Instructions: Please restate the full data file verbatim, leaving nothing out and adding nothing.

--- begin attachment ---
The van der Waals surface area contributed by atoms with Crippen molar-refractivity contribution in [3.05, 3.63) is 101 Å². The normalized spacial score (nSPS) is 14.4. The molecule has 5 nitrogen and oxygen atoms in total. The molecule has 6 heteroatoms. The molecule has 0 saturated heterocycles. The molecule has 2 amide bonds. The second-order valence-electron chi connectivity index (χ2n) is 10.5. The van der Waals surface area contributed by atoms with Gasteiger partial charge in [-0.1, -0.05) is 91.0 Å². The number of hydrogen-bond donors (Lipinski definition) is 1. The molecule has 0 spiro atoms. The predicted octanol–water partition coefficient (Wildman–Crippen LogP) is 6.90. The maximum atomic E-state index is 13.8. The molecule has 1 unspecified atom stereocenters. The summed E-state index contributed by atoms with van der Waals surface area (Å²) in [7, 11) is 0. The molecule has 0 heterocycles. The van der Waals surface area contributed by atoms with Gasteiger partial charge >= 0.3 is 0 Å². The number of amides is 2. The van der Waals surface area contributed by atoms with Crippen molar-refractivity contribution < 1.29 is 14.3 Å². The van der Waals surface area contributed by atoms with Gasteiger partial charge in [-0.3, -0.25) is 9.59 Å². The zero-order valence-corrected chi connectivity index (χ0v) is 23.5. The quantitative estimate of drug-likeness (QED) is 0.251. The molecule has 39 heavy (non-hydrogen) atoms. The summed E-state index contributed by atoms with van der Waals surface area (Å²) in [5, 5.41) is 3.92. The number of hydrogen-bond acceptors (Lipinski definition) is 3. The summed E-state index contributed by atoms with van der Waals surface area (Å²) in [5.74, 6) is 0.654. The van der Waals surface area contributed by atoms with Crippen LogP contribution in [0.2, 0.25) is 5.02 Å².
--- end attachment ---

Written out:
The van der Waals surface area contributed by atoms with Crippen molar-refractivity contribution in [3.05, 3.63) is 101 Å². The normalized spacial score (nSPS) is 14.4. The molecule has 5 nitrogen and oxygen atoms in total. The molecule has 6 heteroatoms. The molecule has 0 saturated heterocycles. The molecule has 2 amide bonds. The second-order valence-electron chi connectivity index (χ2n) is 10.5. The van der Waals surface area contributed by atoms with Gasteiger partial charge in [-0.1, -0.05) is 91.0 Å². The number of hydrogen-bond donors (Lipinski definition) is 1. The molecule has 0 spiro atoms. The predicted octanol–water partition coefficient (Wildman–Crippen LogP) is 6.90. The maximum atomic E-state index is 13.8. The molecule has 1 unspecified atom stereocenters. The summed E-state index contributed by atoms with van der Waals surface area (Å²) in [7, 11) is 0. The molecule has 0 heterocycles. The van der Waals surface area contributed by atoms with Gasteiger partial charge >= 0.3 is 0 Å². The number of amides is 2. The van der Waals surface area contributed by atoms with Crippen molar-refractivity contribution < 1.29 is 14.3 Å². The van der Waals surface area contributed by atoms with Gasteiger partial charge in [-0.3, -0.25) is 9.59 Å². The zero-order valence-corrected chi connectivity index (χ0v) is 23.5. The quantitative estimate of drug-likeness (QED) is 0.251. The molecule has 39 heavy (non-hydrogen) atoms. The summed E-state index contributed by atoms with van der Waals surface area (Å²) in [5, 5.41) is 3.92. The number of hydrogen-bond acceptors (Lipinski definition) is 3. The summed E-state index contributed by atoms with van der Waals surface area (Å²) in [5.74, 6) is 0.654. The van der Waals surface area contributed by atoms with Crippen LogP contribution in [0.2, 0.25) is 5.02 Å².